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Three-quarters through the season, Connecticut is undefeated in the Big East and one point from a perfect 9-0 start. Here is why:

UConn in Last Four Games/vs. Winning Teams
MOV Yards +/- TO Margin Swing Pts.
at Virginia -1 -78 + 1 + 7
Louisville + 4 -16 + 1 Push
So. Florida + 7 -93 + 1 + 5
Rutgers + 19 -115 + 1 + 9
Average +7.25 -75.5 +1 +5.25

Whatever this is, they've earned it. I mean, pretty much.
- - -

Statistically, UConn does two things really well: a) hold on to the ball, and b) keep opposing offenses out of the end zone. The Huskies are third nationally in scoring defense and fourth in turnover margin, more for their ability to avoid giveaways (only three teams have turned it over less) than create takeaways - though only conference mate and upcoming opponent Cincinnati has intercepted more passes. Related to the second point, the Huskie secondary is also something of a blanket: the longest pass UConn has allowed in the last four games is 35 yards, and all season only two passes (one by Duke, one by Temple) have gone longer than 50. Only Ohio State and USC have allowed fewer touchdown passes than the six thrown against UConn. The "swing points" are the result mostly of return touchdowns in the last three games, one on a punt (yes, the blatantly illegal one), one on an interception and one on a kickoff.

So: is UConn good? Does it matter?

It didn't matter for Wake Forest last year, a mediocre team with a similarly one-dimensional, lo-fi offense led by an anonymous first-year quarterback and a defense that was kinda good at the every-down block-tackle-cover stuff, but mainly opportunistic. No team could possibly match last year's ACC champs for pure, right-place-right-time opportunism, but UConn - itself an early victim of Wake's highwire win streak last September, and apparently an observant learner - is on the same path:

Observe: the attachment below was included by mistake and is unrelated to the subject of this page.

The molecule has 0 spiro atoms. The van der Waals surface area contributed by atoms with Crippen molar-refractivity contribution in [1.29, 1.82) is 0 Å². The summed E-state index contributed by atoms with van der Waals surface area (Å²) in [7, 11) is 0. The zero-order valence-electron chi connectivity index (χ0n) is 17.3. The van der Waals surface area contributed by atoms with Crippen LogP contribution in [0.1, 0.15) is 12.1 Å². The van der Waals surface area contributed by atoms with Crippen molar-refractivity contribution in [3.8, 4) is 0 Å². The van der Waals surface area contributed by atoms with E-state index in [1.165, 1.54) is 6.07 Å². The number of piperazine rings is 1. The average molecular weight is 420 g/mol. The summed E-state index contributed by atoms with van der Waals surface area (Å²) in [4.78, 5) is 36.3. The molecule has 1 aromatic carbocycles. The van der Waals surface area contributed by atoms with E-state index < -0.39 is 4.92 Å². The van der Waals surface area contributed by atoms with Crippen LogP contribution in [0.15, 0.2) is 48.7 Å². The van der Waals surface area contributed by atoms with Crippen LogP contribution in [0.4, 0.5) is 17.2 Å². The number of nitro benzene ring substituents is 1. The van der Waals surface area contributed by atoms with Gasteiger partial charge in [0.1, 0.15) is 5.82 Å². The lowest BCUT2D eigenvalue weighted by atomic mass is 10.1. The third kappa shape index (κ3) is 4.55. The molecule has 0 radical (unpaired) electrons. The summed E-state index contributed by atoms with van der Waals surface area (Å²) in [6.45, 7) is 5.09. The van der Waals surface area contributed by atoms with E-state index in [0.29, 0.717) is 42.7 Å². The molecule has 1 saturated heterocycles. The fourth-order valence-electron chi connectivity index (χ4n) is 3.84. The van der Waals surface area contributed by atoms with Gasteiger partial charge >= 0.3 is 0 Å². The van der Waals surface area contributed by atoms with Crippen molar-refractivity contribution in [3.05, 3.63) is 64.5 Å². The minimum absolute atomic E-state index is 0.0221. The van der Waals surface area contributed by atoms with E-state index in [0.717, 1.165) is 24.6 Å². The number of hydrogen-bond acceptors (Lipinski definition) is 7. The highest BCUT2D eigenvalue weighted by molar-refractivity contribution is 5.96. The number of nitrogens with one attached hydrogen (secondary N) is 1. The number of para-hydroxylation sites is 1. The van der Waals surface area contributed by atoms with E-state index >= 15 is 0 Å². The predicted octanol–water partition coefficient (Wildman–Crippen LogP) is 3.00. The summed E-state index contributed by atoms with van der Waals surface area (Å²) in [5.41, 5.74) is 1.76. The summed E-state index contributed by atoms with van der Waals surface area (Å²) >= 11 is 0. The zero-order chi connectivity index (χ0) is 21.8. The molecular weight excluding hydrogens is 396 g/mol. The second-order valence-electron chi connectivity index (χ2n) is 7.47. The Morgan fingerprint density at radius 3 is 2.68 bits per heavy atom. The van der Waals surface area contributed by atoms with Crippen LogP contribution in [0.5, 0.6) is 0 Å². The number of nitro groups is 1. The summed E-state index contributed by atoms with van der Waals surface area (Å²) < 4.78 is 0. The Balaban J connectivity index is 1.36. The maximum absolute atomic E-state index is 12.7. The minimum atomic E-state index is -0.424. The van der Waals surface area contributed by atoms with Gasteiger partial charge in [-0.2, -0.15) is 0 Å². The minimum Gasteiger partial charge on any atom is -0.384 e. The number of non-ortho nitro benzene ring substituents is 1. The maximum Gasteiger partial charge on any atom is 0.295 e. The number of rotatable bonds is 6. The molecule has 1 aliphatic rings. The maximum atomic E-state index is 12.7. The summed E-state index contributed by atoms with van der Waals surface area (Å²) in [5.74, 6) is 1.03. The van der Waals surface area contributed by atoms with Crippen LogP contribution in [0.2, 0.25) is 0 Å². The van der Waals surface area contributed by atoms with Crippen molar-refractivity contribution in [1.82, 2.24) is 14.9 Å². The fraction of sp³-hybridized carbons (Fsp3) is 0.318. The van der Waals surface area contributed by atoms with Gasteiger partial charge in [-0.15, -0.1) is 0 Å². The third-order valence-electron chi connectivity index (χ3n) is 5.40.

National Rank in Major Stat Categories
Wake 2006 UConn 2007
Rush Off. 44 38
Pass Off. 104 88
Total Off. 96 78
Scoring Off. 78 41
TO Margin 6 4
Rush. Def. 21 30
Pass Eff. Def. 26 12
Total Def. 45 19
Scoring Def. 12 3
Avg. MOV vs. BCS + 5.2 + 13.7

The numbers aren't identical (obviously, UConn has not finished its conference schedule), but the profile of a conservative, not particularly talented team on a run of turnover and special teams-fuelled success in close games against other merely decent, largely conservative opponents holds. You couldn't name a player on Wake Forest's roster before last November, and I'd challenge you to name more than one on UConn's roster now, but both slowly gained momentum the same way.

The Huskies do seem like a longer shot to carry Wake's `upstart' torch into the BCS, if only because the Big East, even after the demise of Louisville and, lately, South Florida, still has the fleet-footed, big play overlord the Deacons never had to deal with last year in the ACC in West Virginia. There are two games apiece to survive to make the UConn-WVU showdown on Nov. 24 a meaningful, winner-take-all proving ground for entry to one of the big money games, and the Huskies are already six-point underdogs in one of those, Saturday's game at Cincinnati. WVU is just entering the meat of its conference schedule (Rutgers, Louisville, Cincinnati) and it's still too early to be thinking about the finale in Morgantown in terms of an end game.

It won't be, though, if the Huskies get past Cincy - the only thing between them then and a one-shot grab at the BCS is Syracuse. And if West Virginia loses in the meantime, it's UConn's pot to lose.